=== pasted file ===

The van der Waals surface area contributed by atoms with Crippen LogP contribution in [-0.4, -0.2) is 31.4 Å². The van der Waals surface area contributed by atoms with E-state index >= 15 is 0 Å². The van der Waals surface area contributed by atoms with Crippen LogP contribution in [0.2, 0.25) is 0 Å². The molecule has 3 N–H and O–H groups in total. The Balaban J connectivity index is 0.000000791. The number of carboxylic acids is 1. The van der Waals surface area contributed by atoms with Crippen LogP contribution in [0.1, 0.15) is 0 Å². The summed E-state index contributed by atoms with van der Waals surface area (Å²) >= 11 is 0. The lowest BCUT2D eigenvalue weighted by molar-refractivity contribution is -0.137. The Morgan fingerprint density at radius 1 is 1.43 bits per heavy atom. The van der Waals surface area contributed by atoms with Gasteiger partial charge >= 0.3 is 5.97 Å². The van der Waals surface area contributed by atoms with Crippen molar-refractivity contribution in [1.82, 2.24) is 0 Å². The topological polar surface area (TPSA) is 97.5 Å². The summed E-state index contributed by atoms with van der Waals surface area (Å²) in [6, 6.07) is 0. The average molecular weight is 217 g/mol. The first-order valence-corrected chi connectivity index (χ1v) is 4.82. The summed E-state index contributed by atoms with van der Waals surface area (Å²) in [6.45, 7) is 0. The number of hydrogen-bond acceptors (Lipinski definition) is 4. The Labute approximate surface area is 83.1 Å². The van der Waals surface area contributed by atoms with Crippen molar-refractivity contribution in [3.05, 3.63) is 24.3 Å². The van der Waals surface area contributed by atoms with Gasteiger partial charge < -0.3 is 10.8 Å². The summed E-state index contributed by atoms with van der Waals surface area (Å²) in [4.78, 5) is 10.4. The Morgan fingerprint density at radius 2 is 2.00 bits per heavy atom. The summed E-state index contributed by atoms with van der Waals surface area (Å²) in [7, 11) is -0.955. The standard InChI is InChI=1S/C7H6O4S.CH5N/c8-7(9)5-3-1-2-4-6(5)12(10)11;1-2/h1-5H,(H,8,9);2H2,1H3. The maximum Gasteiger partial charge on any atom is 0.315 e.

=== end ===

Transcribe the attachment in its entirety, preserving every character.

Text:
The van der Waals surface area contributed by atoms with Crippen LogP contribution in [-0.4, -0.2) is 31.4 Å². The van der Waals surface area contributed by atoms with E-state index >= 15 is 0 Å². The van der Waals surface area contributed by atoms with Crippen LogP contribution in [0.2, 0.25) is 0 Å². The molecule has 3 N–H and O–H groups in total. The Balaban J connectivity index is 0.000000791. The number of carboxylic acids is 1. The van der Waals surface area contributed by atoms with Crippen LogP contribution in [0.1, 0.15) is 0 Å². The summed E-state index contributed by atoms with van der Waals surface area (Å²) >= 11 is 0. The lowest BCUT2D eigenvalue weighted by molar-refractivity contribution is -0.137. The Morgan fingerprint density at radius 1 is 1.43 bits per heavy atom. The van der Waals surface area contributed by atoms with Gasteiger partial charge >= 0.3 is 5.97 Å². The van der Waals surface area contributed by atoms with Crippen molar-refractivity contribution in [1.82, 2.24) is 0 Å². The topological polar surface area (TPSA) is 97.5 Å². The summed E-state index contributed by atoms with van der Waals surface area (Å²) in [6, 6.07) is 0. The average molecular weight is 217 g/mol. The first-order valence-corrected chi connectivity index (χ1v) is 4.82. The summed E-state index contributed by atoms with van der Waals surface area (Å²) in [6.45, 7) is 0. The number of hydrogen-bond acceptors (Lipinski definition) is 4. The Labute approximate surface area is 83.1 Å². The van der Waals surface area contributed by atoms with Crippen molar-refractivity contribution in [3.05, 3.63) is 24.3 Å². The van der Waals surface area contributed by atoms with Gasteiger partial charge < -0.3 is 10.8 Å². The summed E-state index contributed by atoms with van der Waals surface area (Å²) in [4.78, 5) is 10.4. The Morgan fingerprint density at radius 2 is 2.00 bits per heavy atom. The summed E-state index contributed by atoms with van der Waals surface area (Å²) in [7, 11) is -0.955. The standard InChI is InChI=1S/C7H6O4S.CH5N/c8-7(9)5-3-1-2-4-6(5)12(10)11;1-2/h1-5H,(H,8,9);2H2,1H3. The maximum Gasteiger partial charge on any atom is 0.315 e.